Apple Computer and the Macintosh have plenty to offer. One of the latest offerings will be unveiled on March 24, 2001, when they release their new operating system, Mac OS X (pronounced 10). I'd like to give non-Mac users a preview of what is sure to be yet another groundbreaking development for the computer company.
After unveiling OS X in October of last year, Apple put more than 125,000 beta copies of OS X in the hands of people who wanted an early look. As a result, some 75,000 comments were sent to Apple, and the company responded with additional features and fixes to make OS X a truly unique and fantastic product.
OS X and Darwinism
OS X is based on Darwin, an open-source collaboration between Apple and, well, the world. OS X is a variant of UNIX and therefore has a kernel. The recipe for Darwin is a generous helping of the Mach 3.0 kernel with a dash of FreeBSD 3.2 thrown in for stability. The fact that it's UNIX is not surprising. Steve Jobs wanted something that looked and felt like a Mac, performed like a Cray supercomputer, and was rock solid. Thus evolved Darwin.
Sitting on top of Darwin is a trio of display options that will make you shiver with anticipation. Go ahead and laugh but listen to this: Take native QuickTime, Open GL, and Quartz, and then allow developers to pick and choose which tools they'd prefer. Since they all sit atop Darwin, they are all accessed natively and can be called independently of one another. QuickTime, adopted as an industry standard, can view and play a multitude of video and audio formats. Open GL offers industry-supported 2-D and 3-D interfaces for games and applications. Quartz is the new king of the hill when it comes to PostScript. Quartz is based on PDF, which allows OS X users to save, embed, and manipulate PDF files natively; and it offers antialiasing capabilities, translucency, and icon and image resizing. Quartz allows you to increase or decrease the size of an image while maintaining its sharpness and crispness. You have to see Quartz in action, though, to fully understand its capabilities. Now, whether you realize it or not, that tingle on the back of your neck is the beginning of something new for you: an awakening from the Microsoft-dominated software world. Doesn’t it feel good?
Sitting on top of the display set is another triple-header. Apple calls this the Framework layer. It consists of three development platforms: Classic, Carbon, and Cocoa. Again, developers have a choice of how to create their applications, and you couldn't pick a better trio.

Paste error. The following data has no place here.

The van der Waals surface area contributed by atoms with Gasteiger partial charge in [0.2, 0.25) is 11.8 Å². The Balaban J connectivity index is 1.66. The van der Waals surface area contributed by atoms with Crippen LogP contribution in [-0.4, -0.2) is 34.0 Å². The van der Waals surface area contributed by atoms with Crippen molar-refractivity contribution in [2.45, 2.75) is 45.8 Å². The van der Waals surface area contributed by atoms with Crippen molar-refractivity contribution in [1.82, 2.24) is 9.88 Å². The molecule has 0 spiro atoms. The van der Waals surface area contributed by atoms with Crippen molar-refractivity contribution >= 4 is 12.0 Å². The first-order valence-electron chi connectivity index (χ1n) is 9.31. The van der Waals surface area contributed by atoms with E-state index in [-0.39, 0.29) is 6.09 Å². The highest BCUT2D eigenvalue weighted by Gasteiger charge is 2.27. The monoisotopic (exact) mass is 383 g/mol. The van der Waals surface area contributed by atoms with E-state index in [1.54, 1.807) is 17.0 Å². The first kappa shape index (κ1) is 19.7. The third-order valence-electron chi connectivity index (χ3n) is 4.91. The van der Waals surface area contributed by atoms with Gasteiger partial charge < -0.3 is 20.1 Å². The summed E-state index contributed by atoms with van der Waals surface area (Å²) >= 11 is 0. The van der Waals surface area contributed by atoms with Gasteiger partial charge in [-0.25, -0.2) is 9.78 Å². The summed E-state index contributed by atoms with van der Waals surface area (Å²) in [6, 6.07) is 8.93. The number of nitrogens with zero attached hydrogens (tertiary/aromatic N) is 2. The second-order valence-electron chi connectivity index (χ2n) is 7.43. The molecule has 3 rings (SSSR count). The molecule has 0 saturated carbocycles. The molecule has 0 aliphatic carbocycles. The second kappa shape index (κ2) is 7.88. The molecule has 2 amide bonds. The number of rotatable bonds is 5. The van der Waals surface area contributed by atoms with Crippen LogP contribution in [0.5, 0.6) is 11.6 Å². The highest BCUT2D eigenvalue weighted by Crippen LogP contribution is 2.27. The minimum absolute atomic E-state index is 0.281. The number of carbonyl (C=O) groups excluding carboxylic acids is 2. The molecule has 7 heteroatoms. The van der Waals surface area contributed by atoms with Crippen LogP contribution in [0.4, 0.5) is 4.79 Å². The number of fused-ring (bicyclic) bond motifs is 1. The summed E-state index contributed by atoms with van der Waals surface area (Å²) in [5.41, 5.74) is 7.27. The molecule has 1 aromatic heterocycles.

Let's start with Classic. As most Mac users know, Mac OS 9.1 is the current operating system software for the Macintosh. Under OS X, users wanting to run all their current applications and continue on with their daily lives will be able to do so under Classic. When OS X starts, users are given a choice of how to launch applications. Currently, when a Mac starts up, it launches the Finder (most non-Mac users know this as the desktop). OS X also launches the Finder, only from within a Classic window. This design allows OS X users to open multiple Classic windows to run a variety of tasks. A crash in Classic will not affect the rest of OS X—it will continue to chug right along. Windows NT has long had protected memory, and now it's Apple's turn at this feature. So for developers, Classic is nothing more than OS X running everything they already own in a protected window, while they scurry to rebuild their applications in Carbon.
Carbon is the second platform. Developers building applications in Carbon can take full advantage of the Display layer, using any of the three display options they choose. Carbon is the interface that uses current Mac APIs that have been slightly modified for OS X. Carbon utilizes memory allocation differently and essentially introduces protected memory to Macs (finally!).
Cocoa is the third platform—it’s a way for developers to implement Java and Object C applications. Cocoa is the highest level for developers to reach and takes full advantage of OS X's core.
So far, I’ve covered three layers: Darwin, the Display layer, and the Framework layer. The fourth and top layer is what pushes this operating system over the top. Called Aqua, this interface takes full advantage of Quartz, allowing for transparent objects, smoothly flowing graphics, and icons that can be displayed at 128x128 pixels and look like glass. The interface includes many new features that users will find extremely beneficial and (gasp!) fun. Aqua invites users into a world of stunning icons, concise menus, and an almost Zen-like clarity.
OS X is designed around the user but formed for the developer. It is based on open source with a variety of options for graphics, frameworks, and protocols. The UNIX/Apple marriage is significant for several reasons. First, it gives users the power of UNIX—arguably the most secure, well-designed, and versatile operating system out there today—combined with the Mac interface. Second, because it is open source, the only truly closed operating systems now are those from Microsoft. Third, its options are its strength. Fourth, UNIX-heads will love the fact that they can dismiss Apple's Aqua interface and open a shell for direct access to the kernel.
Figure A shows the OS X desktop. The Dock appears at the bottom of the screen, with an open window on the left and an information box in the center. The icons to the right are totally resizable and illustrate CDs, hard drives, network drives, and folders.
|Here you see Apple's desktop arena for Mac OS X.|
While this Daily Drill Down is based on the beta copy, I expect great things from the full release of OS X. In a future Daily Drill Down, I will cover protocols, fonts, printing, and more. Wait until you see OS X for yourself—you may just decide to get a Macintosh!
Here are some links to more information on OS X: